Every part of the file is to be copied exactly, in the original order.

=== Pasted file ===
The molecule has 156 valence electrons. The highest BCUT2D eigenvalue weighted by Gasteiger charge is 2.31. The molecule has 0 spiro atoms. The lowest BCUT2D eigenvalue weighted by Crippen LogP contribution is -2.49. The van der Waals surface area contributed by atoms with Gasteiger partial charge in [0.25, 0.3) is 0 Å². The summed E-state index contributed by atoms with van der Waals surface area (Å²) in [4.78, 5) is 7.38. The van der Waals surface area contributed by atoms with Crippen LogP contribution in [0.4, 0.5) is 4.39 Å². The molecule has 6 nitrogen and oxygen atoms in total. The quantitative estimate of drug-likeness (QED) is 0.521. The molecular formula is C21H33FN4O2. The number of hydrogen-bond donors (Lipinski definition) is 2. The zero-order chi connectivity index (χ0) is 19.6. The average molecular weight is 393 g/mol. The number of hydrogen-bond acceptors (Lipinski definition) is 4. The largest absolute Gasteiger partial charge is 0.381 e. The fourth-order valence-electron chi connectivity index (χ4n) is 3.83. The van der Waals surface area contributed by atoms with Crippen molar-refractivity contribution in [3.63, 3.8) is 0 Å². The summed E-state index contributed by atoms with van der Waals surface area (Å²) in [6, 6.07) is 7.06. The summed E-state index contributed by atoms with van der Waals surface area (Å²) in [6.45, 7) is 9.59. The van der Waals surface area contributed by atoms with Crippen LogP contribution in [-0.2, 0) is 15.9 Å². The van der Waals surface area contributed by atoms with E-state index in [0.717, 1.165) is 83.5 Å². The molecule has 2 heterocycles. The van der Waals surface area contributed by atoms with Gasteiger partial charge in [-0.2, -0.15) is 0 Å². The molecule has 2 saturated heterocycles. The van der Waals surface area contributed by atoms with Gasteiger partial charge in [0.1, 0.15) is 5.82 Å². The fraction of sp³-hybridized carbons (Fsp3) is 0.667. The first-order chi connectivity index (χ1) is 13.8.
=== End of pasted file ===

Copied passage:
The molecule has 156 valence electrons. The highest BCUT2D eigenvalue weighted by Gasteiger charge is 2.31. The molecule has 0 spiro atoms. The lowest BCUT2D eigenvalue weighted by Crippen LogP contribution is -2.49. The van der Waals surface area contributed by atoms with Gasteiger partial charge in [0.25, 0.3) is 0 Å². The summed E-state index contributed by atoms with van der Waals surface area (Å²) in [4.78, 5) is 7.38. The van der Waals surface area contributed by atoms with Crippen LogP contribution in [0.4, 0.5) is 4.39 Å². The molecule has 6 nitrogen and oxygen atoms in total. The quantitative estimate of drug-likeness (QED) is 0.521. The molecular formula is C21H33FN4O2. The number of hydrogen-bond donors (Lipinski definition) is 2. The zero-order chi connectivity index (χ0) is 19.6. The average molecular weight is 393 g/mol. The number of hydrogen-bond acceptors (Lipinski definition) is 4. The largest absolute Gasteiger partial charge is 0.381 e. The fourth-order valence-electron chi connectivity index (χ4n) is 3.83. The van der Waals surface area contributed by atoms with Crippen molar-refractivity contribution in [3.63, 3.8) is 0 Å². The summed E-state index contributed by atoms with van der Waals surface area (Å²) in [6, 6.07) is 7.06. The summed E-state index contributed by atoms with van der Waals surface area (Å²) in [6.45, 7) is 9.59. The van der Waals surface area contributed by atoms with Crippen LogP contribution in [-0.2, 0) is 15.9 Å². The van der Waals surface area contributed by atoms with E-state index in [0.717, 1.165) is 83.5 Å². The molecule has 2 heterocycles. The van der Waals surface area contributed by atoms with Gasteiger partial charge in [-0.2, -0.15) is 0 Å². The molecule has 2 saturated heterocycles. The van der Waals surface area contributed by atoms with Gasteiger partial charge in [0.1, 0.15) is 5.82 Å². The fraction of sp³-hybridized carbons (Fsp3) is 0.667. The first-order chi connectivity index (χ1) is 13.8.